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‘How home-base businesses can boost Nigeria’s economy’


Nigeria economy. PHOTO:

Nigeria economy. PHOTO:

In line with the recommendation of Lagos Chamber of Commerce and Industry (LCCI) that entrepreneurs in the country should begin to look inward for their raw materials in order to survive the prevailing economic crisis, an indigenous soft furnishing company, Rosemary’s Limited, has increased the amount of local content contained in its production of various products.

The company made a U-turn from its hitherto production mix when over 65 per cent of its raw materials were sourced from abroad.

The LCCI recently gave a verdict on the strength of Nigeria’s economy with a submission that the past one year was characterised by severe decline; a development that was not good for the small and medium scale enterprises in the country.

The LCCI in a report titled: “The Economy After One Year of Buhari’s Administration” explained that the woeful outcome of the nation’s economic performance was the result of “the absence of well structured, broad-based and synergized economic blueprint with clearly stated goals, plans, policies and strategies to drive the economy.”

The report stated that the economic space remained unclear, and policy conception faulty, hence, policy coordination and implementation suffered serious setback.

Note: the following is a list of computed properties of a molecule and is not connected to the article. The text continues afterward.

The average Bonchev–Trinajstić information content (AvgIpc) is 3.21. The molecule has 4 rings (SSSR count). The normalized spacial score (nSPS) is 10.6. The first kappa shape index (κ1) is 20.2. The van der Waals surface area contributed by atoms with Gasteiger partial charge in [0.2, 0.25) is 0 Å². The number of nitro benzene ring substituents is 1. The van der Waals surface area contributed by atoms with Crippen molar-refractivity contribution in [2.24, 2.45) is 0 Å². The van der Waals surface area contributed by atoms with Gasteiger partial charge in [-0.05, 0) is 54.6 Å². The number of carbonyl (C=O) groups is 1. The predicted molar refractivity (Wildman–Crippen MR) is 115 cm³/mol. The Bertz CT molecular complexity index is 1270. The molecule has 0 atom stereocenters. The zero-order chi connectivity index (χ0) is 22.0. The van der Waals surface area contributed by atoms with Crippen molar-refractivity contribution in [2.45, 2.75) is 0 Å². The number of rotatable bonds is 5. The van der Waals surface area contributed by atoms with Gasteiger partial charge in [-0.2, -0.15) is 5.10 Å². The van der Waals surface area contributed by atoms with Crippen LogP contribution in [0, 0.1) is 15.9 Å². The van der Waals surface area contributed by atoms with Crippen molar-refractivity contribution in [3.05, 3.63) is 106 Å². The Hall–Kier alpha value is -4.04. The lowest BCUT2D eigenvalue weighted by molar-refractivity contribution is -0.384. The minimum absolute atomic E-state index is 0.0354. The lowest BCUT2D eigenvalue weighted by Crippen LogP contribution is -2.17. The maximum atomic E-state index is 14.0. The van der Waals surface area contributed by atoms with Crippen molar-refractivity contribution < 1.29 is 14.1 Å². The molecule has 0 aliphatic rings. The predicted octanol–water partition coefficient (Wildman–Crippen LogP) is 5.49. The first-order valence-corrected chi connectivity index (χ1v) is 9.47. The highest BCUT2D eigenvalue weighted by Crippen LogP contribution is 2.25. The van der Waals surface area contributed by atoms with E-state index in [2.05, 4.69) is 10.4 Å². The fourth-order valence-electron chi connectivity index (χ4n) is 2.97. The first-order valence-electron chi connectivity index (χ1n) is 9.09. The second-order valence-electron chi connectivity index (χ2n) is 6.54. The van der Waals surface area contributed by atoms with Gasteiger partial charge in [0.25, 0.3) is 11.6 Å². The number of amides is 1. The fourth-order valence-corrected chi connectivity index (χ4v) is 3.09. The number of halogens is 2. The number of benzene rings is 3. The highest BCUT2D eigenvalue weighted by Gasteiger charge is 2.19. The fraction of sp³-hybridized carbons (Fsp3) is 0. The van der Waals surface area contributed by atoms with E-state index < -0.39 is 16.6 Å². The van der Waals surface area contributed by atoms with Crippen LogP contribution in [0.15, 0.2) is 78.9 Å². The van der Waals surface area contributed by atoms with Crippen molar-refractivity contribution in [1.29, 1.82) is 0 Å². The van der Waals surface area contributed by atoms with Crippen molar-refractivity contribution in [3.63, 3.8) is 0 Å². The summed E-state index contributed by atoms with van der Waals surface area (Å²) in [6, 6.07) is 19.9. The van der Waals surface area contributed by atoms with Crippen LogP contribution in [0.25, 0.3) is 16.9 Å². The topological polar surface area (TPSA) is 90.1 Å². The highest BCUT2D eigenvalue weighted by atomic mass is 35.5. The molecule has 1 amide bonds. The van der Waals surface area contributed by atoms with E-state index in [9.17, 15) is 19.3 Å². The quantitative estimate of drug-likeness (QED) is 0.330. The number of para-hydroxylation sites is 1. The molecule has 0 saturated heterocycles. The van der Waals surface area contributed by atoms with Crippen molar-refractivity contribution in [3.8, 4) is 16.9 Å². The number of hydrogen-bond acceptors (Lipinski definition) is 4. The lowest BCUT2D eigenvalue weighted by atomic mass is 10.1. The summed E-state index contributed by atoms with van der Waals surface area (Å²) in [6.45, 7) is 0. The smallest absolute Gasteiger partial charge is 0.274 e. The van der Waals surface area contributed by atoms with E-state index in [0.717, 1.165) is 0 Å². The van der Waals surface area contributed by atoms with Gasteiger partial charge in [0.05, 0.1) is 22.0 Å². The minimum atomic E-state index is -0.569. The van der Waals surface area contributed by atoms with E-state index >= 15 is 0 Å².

The report also stated: “There is, therefore, urgent need for central policy strategy with detailed and well-designed policy direction. This is critical to effective and efficient coordination and implementation of policy.”

In the report, the City Chamber stated that the official exchange rate of the dollar to the naira, in May 2015, was $1 exchanged for N197.9, while in 2016 a dollar is N199, but in the parallel market, according to the Chamber, a dollar was N219 in May 2015 but depreciated to about N350 in May 2016.

Mrs. Ezinne Kufre-Ekanem, the chief executive officer of Rosemary’s Limited disclosed that the prevailing economic situation spurred her team to increase the amount of local content contained in its production of various products.

Unlike before when the company used to source over 65 per cent of its raw materials from abroad, Kufre-Ekanem said the company now use more of local content to meet its production requirements.

In this article:
Ezinne Kufre-EkanemLCCI
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